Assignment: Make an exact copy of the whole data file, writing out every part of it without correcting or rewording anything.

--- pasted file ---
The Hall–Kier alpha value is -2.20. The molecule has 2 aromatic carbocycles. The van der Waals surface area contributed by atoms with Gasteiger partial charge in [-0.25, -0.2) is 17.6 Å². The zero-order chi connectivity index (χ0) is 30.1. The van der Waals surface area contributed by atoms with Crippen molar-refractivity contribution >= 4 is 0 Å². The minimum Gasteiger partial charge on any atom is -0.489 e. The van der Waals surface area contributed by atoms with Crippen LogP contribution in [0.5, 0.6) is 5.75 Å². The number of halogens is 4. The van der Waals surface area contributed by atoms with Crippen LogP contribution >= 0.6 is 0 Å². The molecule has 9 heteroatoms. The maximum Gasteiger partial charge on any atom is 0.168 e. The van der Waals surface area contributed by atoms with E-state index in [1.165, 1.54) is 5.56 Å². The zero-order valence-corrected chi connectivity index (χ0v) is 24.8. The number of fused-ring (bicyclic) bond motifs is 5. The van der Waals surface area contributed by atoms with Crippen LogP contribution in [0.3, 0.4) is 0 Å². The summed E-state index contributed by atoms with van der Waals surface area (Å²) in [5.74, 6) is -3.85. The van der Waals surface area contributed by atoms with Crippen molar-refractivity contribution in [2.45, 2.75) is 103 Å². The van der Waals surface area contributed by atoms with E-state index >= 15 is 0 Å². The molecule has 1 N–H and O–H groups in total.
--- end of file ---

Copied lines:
The Hall–Kier alpha value is -2.20. The molecule has 2 aromatic carbocycles. The van der Waals surface area contributed by atoms with Gasteiger partial charge in [-0.25, -0.2) is 17.6 Å². The zero-order chi connectivity index (χ0) is 30.1. The van der Waals surface area contributed by atoms with Crippen molar-refractivity contribution >= 4 is 0 Å². The minimum Gasteiger partial charge on any atom is -0.489 e. The van der Waals surface area contributed by atoms with Crippen LogP contribution in [0.5, 0.6) is 5.75 Å². The number of halogens is 4. The van der Waals surface area contributed by atoms with Crippen LogP contribution >= 0.6 is 0 Å². The molecule has 9 heteroatoms. The maximum Gasteiger partial charge on any atom is 0.168 e. The van der Waals surface area contributed by atoms with E-state index in [1.165, 1.54) is 5.56 Å². The zero-order valence-corrected chi connectivity index (χ0v) is 24.8. The number of fused-ring (bicyclic) bond motifs is 5. The van der Waals surface area contributed by atoms with Crippen LogP contribution in [0.3, 0.4) is 0 Å². The summed E-state index contributed by atoms with van der Waals surface area (Å²) in [5.74, 6) is -3.85. The van der Waals surface area contributed by atoms with Crippen molar-refractivity contribution in [2.45, 2.75) is 103 Å². The van der Waals surface area contributed by atoms with E-state index >= 15 is 0 Å². The molecule has 1 N–H and O–H groups in total.